If you have recommendations or feedback, drop me an email or a tweet. For now, enjoy the newsletter!  🥰


Apps, Software, Tools

Screenshot of Serenity Note's website/landing page

Serenity Notes

End-to-end encryption in the note-taking space is rare, although more and more tools are pushing towards that approach. Which is very welcoming. Serenity Notes is a tool that already has end-to-end encryption for your personal and team notes. With Serenity Notes you can compose private notes, optionally share them with others and still stay in control of who can access your data. All while having an excellent offline-first experience on all platforms. Serenity Notes offers a super simple text editor which creates a seamless editing experience for the user. Create headlines, body text, lists, and also checklists to keep track of your tasks and to-dos (sidenote: media support to add videos, images, and attachments coming soon). Serenity Notes features true end-to-end encryption.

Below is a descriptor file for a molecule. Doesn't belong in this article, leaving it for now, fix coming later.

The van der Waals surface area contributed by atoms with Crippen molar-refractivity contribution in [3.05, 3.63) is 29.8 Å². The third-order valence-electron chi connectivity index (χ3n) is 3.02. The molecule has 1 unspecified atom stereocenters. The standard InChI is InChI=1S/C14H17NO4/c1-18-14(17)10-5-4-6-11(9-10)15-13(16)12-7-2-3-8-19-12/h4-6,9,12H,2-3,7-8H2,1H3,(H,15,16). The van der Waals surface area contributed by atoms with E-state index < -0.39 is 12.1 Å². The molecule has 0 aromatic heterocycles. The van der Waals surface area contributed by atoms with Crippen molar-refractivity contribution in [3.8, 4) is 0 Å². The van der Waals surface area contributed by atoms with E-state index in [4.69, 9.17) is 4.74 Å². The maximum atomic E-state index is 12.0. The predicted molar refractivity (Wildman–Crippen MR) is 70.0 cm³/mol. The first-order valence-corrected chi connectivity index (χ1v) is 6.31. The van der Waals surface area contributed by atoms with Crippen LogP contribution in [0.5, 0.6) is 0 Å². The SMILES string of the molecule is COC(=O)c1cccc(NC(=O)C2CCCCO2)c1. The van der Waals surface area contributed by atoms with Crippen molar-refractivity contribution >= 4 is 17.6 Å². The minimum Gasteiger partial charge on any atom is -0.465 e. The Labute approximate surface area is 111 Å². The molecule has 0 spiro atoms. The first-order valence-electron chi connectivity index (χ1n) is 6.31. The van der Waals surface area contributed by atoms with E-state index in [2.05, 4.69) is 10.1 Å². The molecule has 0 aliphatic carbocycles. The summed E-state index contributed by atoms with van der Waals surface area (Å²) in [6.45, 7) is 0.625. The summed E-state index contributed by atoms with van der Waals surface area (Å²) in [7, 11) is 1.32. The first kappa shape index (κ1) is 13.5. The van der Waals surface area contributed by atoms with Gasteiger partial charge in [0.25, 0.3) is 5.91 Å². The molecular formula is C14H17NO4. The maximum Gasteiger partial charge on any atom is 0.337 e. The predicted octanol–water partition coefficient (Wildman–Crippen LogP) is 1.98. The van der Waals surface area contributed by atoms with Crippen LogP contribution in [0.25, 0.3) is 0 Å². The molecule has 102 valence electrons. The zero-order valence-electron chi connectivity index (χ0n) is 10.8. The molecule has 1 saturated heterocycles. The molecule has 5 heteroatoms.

All notes are encrypted and a note can only be decrypted by the devices of its collaborators. In addition, contact and device names are encrypted and can only be accessed by your devices. This means Serenity's servers can't decrypt any of your content. On top of that, the encryption technology Serenity Notes is using is called Double Ratchet Algorithm which is popularised by secure and encrypted messenger Signal. To get a taste of Serenity Notes you can use the tool for free (up to 3 notes, collaborate with up to 3 users, link up to 3 devices), paid subscriptions start at $48 per year (unlimited notes, up to 50 users, up to 10 devices).

Screenshot of Typewriter's landing page

Typewriter